High Pole Hill Road

Provincetown, MA





History Highlights: Dikes and Breakwaters by Laurel Guadazno

An old postcard showing the West End Breakwater. Collection of the Pilgrim Monument and Provincetown Museum.

A nice thing to do in pleasant weather is to walk across the west end breakwater at low tide to Long Point. The breakwater or dike was one of two projects built in town by the Army Corp of Engineers. The breakwater in the west end of town was built in 1911 to prevent quantities of sand from washing into the harbor. A stroll across the breakwater has long been a pastime for local residents. Mary Alice Luis Cook in an essay titled “Fond Memories of Provincetown” remembers, “As teenagers, we would walk up to the breakwater in the west end of town and, if the tide was low, we would walk as far as we could on the large blocks of stone until the water was too high for us to jump from one rock to the other-–just as you can see people enjoying themselves in this way today.”

Cover of the Annual Report of the Town of Provincetown, Massachusetts for the Year Ending December 31, 1963. Collection of the Pilgrim Monument and Provincetown Museum.

The other Army Corp of Engineers Project in town is the breakwater located parallel to the shore opposite to and about 835 feet from the end of MacMillan Wharf. This breakwater was the result of many years of lobbying to create a “Harbor of Refuge” f or the fishing fleet. The cover of the 1963 Annual Reports for the town of Provincetown contained a photo captioned “Another Casualty-Fishing Vessel ‘Queen Mary’ breaks from mooring. Washed ashore in storm of November 30, 1963. One good reason why Provincetown needs a Harbor of Refuge for its fishing fleet.”

Text on the inside cover tells the story of the storm that was a catalyst for the formation of a Harbor of Refuge committee, “It was blowing the night before but no one suspected tragedy. Forecasts gave 35 mile winds--–a half-gale warning flew white over red. Those alert to danger heard the rising wind in the late evening. They laughed at the gale warning. Soon it was no kind of laughing matter. By midnight and high tide it was a heavy storm dead from the open Southwest. . . . As the tide flowed to high course the wind rose even more. By full light the East End was shrouded in spray. Fishermen on the wharf waited the turning of the tide again. When it came, Queen Mary Broke loose–then Revenge–then Joan & Tom. Revenge was saved by the Coast Guard. Nancy & Debbie made for Joan & Tom, but too soon, she was on the rocks. . . . Nothing could more profoundly illustrate the need of our community for a Harbor-of-Refuge than this damage to boats and property. In the past this has been an issue fought with controversy. In order to take a fresh approach to this problem a Provincetown Harbor-of Refuge Committee has been formed to bring together all those concerned with the problem and to seek to get all of the facts in order to make an integrated proposal to the community. This committee’s work will be a long hard task, as it strives to make a Harbor-of-Refuge a reality.”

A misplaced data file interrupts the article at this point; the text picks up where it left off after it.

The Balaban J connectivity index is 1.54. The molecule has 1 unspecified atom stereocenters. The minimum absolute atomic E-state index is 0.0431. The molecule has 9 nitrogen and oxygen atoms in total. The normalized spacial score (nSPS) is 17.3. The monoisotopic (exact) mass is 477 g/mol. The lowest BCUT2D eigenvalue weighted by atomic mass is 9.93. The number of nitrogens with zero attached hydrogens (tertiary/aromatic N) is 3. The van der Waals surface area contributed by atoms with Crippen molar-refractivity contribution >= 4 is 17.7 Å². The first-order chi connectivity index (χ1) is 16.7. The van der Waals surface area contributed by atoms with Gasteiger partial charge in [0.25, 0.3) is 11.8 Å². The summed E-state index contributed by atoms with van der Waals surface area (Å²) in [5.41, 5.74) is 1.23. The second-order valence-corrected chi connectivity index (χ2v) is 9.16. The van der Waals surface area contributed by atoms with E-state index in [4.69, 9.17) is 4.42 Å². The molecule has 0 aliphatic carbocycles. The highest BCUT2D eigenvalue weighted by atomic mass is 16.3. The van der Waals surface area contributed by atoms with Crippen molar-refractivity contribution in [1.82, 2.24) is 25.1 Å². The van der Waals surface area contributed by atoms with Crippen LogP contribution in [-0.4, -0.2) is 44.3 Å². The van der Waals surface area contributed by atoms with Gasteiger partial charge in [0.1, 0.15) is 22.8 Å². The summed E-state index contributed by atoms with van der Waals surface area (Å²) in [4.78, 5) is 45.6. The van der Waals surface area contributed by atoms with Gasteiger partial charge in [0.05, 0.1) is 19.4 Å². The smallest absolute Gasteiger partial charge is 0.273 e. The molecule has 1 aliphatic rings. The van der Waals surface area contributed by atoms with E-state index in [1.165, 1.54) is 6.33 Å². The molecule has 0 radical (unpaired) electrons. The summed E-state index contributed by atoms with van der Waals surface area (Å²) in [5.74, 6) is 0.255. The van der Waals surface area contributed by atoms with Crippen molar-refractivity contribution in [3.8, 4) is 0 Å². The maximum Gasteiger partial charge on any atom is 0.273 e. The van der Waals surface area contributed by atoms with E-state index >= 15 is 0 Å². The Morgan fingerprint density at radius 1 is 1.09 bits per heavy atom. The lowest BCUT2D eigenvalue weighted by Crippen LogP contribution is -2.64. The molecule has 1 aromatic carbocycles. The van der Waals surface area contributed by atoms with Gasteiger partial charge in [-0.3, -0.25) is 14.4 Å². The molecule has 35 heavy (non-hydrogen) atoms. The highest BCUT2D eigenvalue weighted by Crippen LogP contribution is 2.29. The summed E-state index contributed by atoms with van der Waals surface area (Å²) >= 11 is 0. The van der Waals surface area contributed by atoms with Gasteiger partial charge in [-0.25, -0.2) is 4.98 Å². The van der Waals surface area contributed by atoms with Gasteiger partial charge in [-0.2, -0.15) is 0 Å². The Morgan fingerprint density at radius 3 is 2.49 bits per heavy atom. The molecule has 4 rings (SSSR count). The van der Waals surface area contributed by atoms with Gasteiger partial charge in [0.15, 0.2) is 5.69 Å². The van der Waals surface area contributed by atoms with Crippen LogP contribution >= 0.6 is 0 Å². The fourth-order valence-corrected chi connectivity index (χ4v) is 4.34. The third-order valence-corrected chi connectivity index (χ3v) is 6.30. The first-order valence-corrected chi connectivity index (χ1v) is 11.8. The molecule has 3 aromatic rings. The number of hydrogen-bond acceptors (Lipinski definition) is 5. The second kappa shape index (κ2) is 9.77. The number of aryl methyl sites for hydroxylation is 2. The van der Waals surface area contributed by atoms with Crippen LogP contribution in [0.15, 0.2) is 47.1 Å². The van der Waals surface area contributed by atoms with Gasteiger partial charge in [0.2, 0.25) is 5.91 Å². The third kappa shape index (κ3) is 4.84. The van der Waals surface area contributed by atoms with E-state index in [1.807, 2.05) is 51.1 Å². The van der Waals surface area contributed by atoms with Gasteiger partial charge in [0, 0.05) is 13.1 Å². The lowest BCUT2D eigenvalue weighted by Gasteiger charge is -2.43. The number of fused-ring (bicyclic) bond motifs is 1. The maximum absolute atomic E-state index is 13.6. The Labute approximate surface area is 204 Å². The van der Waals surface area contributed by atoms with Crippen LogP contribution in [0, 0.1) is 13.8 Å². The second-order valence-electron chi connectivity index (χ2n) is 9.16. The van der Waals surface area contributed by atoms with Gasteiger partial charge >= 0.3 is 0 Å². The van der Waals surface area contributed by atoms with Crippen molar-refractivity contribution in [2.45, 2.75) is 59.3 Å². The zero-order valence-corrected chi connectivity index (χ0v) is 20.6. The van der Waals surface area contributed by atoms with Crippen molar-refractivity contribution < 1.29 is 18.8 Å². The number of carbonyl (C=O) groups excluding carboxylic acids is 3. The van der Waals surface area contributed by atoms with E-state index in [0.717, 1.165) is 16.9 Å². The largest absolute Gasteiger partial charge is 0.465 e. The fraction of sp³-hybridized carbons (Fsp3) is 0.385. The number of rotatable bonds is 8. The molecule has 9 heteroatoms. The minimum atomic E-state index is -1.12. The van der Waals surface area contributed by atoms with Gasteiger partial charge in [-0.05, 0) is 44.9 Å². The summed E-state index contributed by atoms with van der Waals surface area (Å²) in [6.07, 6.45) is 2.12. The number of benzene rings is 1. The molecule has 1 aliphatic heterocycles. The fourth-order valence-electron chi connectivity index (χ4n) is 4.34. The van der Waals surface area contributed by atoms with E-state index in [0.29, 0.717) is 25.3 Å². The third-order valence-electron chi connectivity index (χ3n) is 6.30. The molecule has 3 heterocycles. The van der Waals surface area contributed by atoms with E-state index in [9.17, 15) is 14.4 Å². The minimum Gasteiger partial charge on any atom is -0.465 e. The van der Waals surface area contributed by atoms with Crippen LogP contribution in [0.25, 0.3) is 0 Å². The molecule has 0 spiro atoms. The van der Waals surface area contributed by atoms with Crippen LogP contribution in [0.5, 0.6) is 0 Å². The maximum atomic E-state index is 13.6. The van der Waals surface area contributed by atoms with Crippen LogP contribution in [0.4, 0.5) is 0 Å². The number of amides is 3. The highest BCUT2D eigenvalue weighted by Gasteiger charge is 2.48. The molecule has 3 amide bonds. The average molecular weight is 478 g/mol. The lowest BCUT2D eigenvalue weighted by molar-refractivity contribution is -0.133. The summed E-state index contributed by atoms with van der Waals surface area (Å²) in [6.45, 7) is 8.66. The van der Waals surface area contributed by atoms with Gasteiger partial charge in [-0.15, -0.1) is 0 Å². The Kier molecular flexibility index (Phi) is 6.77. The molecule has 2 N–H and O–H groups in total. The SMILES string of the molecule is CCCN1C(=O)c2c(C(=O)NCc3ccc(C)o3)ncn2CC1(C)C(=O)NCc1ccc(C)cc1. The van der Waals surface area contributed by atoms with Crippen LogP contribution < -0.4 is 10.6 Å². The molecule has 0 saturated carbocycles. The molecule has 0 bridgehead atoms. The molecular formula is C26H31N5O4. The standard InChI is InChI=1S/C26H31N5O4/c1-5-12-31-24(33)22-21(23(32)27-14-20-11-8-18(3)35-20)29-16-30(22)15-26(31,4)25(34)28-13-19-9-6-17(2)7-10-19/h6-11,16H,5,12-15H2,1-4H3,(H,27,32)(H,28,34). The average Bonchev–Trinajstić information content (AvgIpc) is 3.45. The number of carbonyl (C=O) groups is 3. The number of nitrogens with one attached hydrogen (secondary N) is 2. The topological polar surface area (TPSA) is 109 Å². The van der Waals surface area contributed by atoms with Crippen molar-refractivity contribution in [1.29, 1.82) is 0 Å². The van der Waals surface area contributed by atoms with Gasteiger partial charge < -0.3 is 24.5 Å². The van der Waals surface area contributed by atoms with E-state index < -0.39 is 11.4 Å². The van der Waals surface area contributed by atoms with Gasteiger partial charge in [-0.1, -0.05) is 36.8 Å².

In 1964 Town Manager Robert Hancock reported that the committee had arranged for legislation that, when passed, would make it possible for the town to have a breakwater. As it turned out this was an optimistic statement. It would take several more years and quite a bit of money for the project to reach completion. At a Special Town Meeting held November 25, 1968, the Town voted to provide its share, $380,000, to construct the breakwater. The vote was unanimous and the committee expected work to start in 1969. In 1969 the project was delayed by funding problems in Washington, but in 1970 construction actually began on the three and one-half million dollar project. Construction was completed in July 1972. Total cost for the breakwater was $4,308, 954 with $3,548,954 in federal funds and $760,000 in non-federal monies. It is 2,500 feet long and rises to an elevation of 15.5 feet with a basic top width of 10 feet. At the time it was expected that a safer harbor would provide for protection of the fishing fleet as well as lead to substantial development, either public or private, of marina facilities and contribute to the economic development of the town.